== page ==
When Toyota released the Echo back in 2000, it was a car too far ahead of its time, both in terms of market position and price. Nobody wanted to pay so much money for something so small. Though the van-like Echo Verso variant had offered Jazz-like utility long before the formerly littlest Honda came out, the styling was too odd for most buyers.
The Yaris that followed in 2007 was bigger and better, but still not quite on point for the market. But with a newly revitalized and incredibly popular Vios providing the basis for this new model, could the third time be the charm for Toyota?
Compared to the cheerfully bubbly old Yaris, this new car is sharp, stylish and in-your-face. Complex rear-end styling, with a floating roof and subtle C-pillar blades, is reminiscent of the best of French design. The Fu Manchu whiskers up front are a love-it-or-hate-it affair, but they succeed pretty well in disguising the fact that the entire front end is basically lifted straight off the Vios.
Too bad the wheels are straight off the Vios as well. A hatchback this stylish deserves more distinctive and bigger alloys. That said, even with the release of the new Jazz, the Yaris is still the most striking car in its class.
The Yaris 1.3 E gets the same all-black interior as the Vios 1.3 E, down to the faux stitching on the dashboard and door panels. The orange accents on the seats and the instrument gauges give the cabin a sportier vibe than the Vios's. The orange gauge accents, in particular, are much nicer to look at than the glaringly fake brushed steel on the Vios gauges.
The cabin is spacious, as you'd expect, and the seats are more supportive than the squishy ones in the previous model. There's even a good bit of trunk space, as well as two Isofix latch points in the back. As in the Vios, there's a lack of useful cubby space up front, but the air-conditioned cupholders do just fine for holding cell phones, too.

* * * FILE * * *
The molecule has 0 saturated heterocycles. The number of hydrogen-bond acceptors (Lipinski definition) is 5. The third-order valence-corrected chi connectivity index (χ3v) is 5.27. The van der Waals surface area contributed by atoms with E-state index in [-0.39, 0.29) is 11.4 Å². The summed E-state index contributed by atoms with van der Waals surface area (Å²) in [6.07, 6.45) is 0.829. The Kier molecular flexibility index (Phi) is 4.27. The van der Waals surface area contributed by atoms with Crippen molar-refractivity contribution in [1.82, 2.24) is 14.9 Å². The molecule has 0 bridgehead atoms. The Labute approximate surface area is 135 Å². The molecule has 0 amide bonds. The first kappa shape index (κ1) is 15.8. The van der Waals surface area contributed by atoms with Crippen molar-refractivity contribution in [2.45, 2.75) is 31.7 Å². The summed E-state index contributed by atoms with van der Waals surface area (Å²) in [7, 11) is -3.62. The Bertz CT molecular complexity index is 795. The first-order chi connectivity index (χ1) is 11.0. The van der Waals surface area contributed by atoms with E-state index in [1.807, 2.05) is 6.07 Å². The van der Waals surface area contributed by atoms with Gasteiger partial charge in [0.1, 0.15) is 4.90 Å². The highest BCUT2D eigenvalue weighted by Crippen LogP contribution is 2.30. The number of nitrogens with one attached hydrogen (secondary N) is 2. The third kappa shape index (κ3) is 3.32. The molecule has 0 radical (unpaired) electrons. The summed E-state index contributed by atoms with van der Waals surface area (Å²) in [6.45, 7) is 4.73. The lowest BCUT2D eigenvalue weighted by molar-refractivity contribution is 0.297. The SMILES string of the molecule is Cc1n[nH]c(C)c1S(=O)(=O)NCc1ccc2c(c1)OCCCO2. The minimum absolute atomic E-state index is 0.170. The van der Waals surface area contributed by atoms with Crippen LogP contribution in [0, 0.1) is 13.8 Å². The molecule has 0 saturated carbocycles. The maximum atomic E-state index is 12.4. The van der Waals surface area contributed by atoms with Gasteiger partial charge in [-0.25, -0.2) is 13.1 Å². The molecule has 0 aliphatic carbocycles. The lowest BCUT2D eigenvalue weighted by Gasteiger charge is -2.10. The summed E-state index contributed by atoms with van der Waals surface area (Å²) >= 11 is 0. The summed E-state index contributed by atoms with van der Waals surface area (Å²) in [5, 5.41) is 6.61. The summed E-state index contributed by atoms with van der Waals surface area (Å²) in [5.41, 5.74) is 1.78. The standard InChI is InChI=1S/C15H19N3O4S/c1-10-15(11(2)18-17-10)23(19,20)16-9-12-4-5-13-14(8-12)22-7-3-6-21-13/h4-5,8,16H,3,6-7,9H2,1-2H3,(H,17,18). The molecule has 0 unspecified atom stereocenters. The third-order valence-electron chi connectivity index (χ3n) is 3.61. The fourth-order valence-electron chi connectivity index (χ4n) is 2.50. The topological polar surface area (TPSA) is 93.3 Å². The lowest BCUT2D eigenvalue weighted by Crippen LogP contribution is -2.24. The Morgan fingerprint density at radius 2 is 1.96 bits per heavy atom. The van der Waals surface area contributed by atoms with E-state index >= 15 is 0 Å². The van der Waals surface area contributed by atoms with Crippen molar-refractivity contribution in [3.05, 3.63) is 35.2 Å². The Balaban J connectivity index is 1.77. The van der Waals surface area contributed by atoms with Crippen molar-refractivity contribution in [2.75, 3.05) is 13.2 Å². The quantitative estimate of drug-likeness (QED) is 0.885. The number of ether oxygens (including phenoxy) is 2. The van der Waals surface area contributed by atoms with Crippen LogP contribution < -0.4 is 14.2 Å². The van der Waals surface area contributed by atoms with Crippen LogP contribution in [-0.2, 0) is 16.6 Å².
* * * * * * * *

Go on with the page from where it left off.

The 84hp 1.3-liter gasoline engine is revvy and responsive, though it doesn't have enough muscle to raise your pulse. Especially not when mated to the four-speed automatic transmission. While it upshifts and downshifts properly in response to how much pressure you put on the gas pedal, the lack of intermediate gearing compared to newer DCTs and CVTs is telling.
Fuel economy in traffic is similar to 1.4- and 1.5-liter competitors, at 6-8km/L. Understandable given how much bigger this Yaris is than the old one. Highway economy is similar to the 1.3 Vios we used a while back, at 16km/L at 100kph and 19-20km/L at 80kph.
RIDE AND HANDLING
Despite its small size, the old Yaris was hardly a firecracker to drive. While it was nimble, body roll was excessive, and the hydraulic steering was inert. The new Yaris is worlds better, thanks to the shared chassis and setup with the Vios. While the new electric steering rack is still rather numb, the car itself is a much more involving steer on a challenging road than before. It's not the hottest hatch out there, but most enthusiastic drivers won't mind.
Non-enthusiasts will find the car easy to operate and maneuver, and will be thankful that the ride hasn't been compromised in pursuit of "sportiness."
As this is an E variant, there's not much in the way of toys. You get the same 2DIN stereo as in other Vios/Yaris variants, though without the steering-wheel controls of the G. Unlike the Vios 1.3 E, you do get an eco-meter and Eco light here, which helps you monitor your fuel consumption and driving habits.
Where the old Echo and Yaris were distinctly separate products with their own identity and market niche, the new car is basically a Vios hatchback. This means a car that is finally competitive in terms of utility and value for money in a class that's more hotly contested than ever.
More important, like the Vios, it veers from the conservative styling and dynamics of Toyotas past, injecting a sprinkling of fun into your daily commute. Waku-doki indeed.
SPECS: TOYOTA YARIS 1.3 E AT
Engine: 1.3-liter 2NZ-FE variable-valve gasoline
Transmission: 4-speed automatic
Power: 84hp @ 6,000rpm
Torque: 121Nm @ 4,400rpm
Drive layout: FWD
Photos by Niky Tamayo